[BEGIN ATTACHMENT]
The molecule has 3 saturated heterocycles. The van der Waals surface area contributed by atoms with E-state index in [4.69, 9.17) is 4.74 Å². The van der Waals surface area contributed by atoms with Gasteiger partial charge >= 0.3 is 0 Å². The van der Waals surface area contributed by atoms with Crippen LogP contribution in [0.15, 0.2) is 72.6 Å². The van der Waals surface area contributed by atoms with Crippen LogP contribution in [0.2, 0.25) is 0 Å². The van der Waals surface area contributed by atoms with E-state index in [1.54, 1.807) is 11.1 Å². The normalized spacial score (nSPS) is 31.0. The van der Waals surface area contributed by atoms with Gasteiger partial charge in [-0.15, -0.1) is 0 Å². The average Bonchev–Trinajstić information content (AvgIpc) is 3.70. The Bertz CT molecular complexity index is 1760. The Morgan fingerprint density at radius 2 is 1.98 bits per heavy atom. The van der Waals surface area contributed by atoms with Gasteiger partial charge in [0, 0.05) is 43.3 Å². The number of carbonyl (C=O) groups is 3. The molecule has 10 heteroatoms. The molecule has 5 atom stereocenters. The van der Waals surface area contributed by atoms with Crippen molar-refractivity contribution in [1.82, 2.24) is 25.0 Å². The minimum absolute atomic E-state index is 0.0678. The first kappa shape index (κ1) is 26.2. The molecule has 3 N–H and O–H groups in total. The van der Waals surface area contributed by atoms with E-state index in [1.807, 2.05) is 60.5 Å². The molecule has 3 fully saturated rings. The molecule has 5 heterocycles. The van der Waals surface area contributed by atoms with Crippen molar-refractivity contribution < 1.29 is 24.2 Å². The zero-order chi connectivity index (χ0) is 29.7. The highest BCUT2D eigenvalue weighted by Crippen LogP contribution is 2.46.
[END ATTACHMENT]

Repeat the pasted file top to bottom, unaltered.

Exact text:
The molecule has 3 saturated heterocycles. The van der Waals surface area contributed by atoms with E-state index in [4.69, 9.17) is 4.74 Å². The van der Waals surface area contributed by atoms with Gasteiger partial charge >= 0.3 is 0 Å². The van der Waals surface area contributed by atoms with Crippen LogP contribution in [0.15, 0.2) is 72.6 Å². The van der Waals surface area contributed by atoms with Crippen LogP contribution in [0.2, 0.25) is 0 Å². The van der Waals surface area contributed by atoms with E-state index in [1.54, 1.807) is 11.1 Å². The normalized spacial score (nSPS) is 31.0. The van der Waals surface area contributed by atoms with Gasteiger partial charge in [-0.15, -0.1) is 0 Å². The average Bonchev–Trinajstić information content (AvgIpc) is 3.70. The Bertz CT molecular complexity index is 1760. The Morgan fingerprint density at radius 2 is 1.98 bits per heavy atom. The van der Waals surface area contributed by atoms with Gasteiger partial charge in [0, 0.05) is 43.3 Å². The number of carbonyl (C=O) groups is 3. The molecule has 10 heteroatoms. The molecule has 5 atom stereocenters. The van der Waals surface area contributed by atoms with Crippen molar-refractivity contribution in [1.82, 2.24) is 25.0 Å². The minimum absolute atomic E-state index is 0.0678. The first kappa shape index (κ1) is 26.2. The molecule has 3 N–H and O–H groups in total. The van der Waals surface area contributed by atoms with E-state index in [1.807, 2.05) is 60.5 Å². The molecule has 3 fully saturated rings. The molecule has 5 heterocycles. The van der Waals surface area contributed by atoms with Crippen molar-refractivity contribution < 1.29 is 24.2 Å². The zero-order chi connectivity index (χ0) is 29.7. The highest BCUT2D eigenvalue weighted by Crippen LogP contribution is 2.46.